The U.S. postsecondary education system provides students with many flexible pathways to earning a bachelor’s degree. One of the most important of these is the opportunity to start a degree at a community college and transfer to a four-year degree program. Community colleges provide access to postsecondary education in diverse geographies (urban, rural, suburban), are open access and low cost, and offer an array of programs and credentials focused on both immediate employment and subsequent degree attainment through transfer to a four-year institution.1 However, while nearly 80 percent of community college students say they intend to transfer and eventually earn bachelor’s degrees,2 actual transfer and degree completion rates are a challenge: only 16 percent of students who start in community colleges ultimately earn bachelor’s degrees within six years, with lower rates for students from low-income backgrounds and students of color.3 Addressing this gap can help save students time and money in getting a degree, and will help diversify baccalaureate pathways because over half of students of color and low-income students start in the two-year sector.4 The latter is especially important in the wake of the recent Supreme Court ruling severely limiting the use of race in college admissions. The U.S. Department of Education (Department) has developed a resource guide for states and institutions to identify key strategies to improve the transfer system and completion rates.5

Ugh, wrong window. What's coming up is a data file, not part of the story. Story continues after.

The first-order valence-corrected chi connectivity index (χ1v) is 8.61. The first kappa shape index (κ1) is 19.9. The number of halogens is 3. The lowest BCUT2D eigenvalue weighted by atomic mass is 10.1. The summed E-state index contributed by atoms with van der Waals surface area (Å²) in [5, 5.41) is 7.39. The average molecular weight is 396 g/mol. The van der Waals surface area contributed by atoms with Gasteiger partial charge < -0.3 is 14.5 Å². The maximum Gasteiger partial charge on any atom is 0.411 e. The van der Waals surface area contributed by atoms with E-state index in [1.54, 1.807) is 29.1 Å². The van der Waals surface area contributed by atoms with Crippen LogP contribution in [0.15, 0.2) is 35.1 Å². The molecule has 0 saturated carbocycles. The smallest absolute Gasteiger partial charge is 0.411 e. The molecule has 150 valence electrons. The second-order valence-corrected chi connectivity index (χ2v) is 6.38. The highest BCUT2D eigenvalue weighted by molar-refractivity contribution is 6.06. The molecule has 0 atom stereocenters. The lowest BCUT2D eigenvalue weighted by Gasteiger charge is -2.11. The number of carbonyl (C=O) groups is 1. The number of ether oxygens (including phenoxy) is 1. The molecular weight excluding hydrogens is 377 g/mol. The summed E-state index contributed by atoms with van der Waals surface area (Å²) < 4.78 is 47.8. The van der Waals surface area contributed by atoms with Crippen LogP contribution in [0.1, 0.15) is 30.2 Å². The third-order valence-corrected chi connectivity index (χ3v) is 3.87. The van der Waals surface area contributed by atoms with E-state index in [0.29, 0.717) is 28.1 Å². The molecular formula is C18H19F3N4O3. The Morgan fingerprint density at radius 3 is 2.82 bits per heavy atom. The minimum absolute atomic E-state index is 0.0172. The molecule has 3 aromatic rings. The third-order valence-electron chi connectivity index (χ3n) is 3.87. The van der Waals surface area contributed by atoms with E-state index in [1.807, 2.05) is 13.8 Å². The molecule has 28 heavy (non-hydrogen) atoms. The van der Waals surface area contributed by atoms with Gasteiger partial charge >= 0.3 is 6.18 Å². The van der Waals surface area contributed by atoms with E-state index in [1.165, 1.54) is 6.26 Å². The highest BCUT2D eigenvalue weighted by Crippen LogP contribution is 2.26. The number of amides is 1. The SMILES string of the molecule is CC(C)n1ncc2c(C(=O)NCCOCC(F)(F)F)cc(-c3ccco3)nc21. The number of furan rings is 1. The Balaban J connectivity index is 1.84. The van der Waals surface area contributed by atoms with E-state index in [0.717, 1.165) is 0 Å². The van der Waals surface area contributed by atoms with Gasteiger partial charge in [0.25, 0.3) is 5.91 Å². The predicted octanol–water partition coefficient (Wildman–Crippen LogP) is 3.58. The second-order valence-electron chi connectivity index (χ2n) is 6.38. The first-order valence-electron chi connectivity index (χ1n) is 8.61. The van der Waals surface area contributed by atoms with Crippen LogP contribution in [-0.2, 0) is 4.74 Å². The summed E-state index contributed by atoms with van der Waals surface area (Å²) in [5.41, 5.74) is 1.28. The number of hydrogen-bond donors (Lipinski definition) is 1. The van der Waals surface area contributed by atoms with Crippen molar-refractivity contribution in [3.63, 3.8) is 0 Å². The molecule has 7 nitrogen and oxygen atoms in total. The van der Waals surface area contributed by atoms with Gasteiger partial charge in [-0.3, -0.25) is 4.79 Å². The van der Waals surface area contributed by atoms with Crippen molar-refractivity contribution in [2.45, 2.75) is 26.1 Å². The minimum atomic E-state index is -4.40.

By: Office of Elementary and Secondary Education
Democracy thrives when there is a well-educated and informed citizenry. Raising the Bar in education means that every student is provided with a well-rounded education, and that includes creating opportunities to learn deeply about American history, understand the U.S. Constitution and how our system of government works, and build the skills required to engage in the democratic process. From a student perspective, understanding civics education can create agency in being able to shape the world around us and build a better society. Educators play an important role in creating environments to engage in robust discussions and innovate in activities to learn about civics. The U.S. Department of Education recently announced awards for two grants that will strengthen American History and Civics:
Educators and students, don’t forget to tap into one of your best resources as you begin this school year…your school librarian!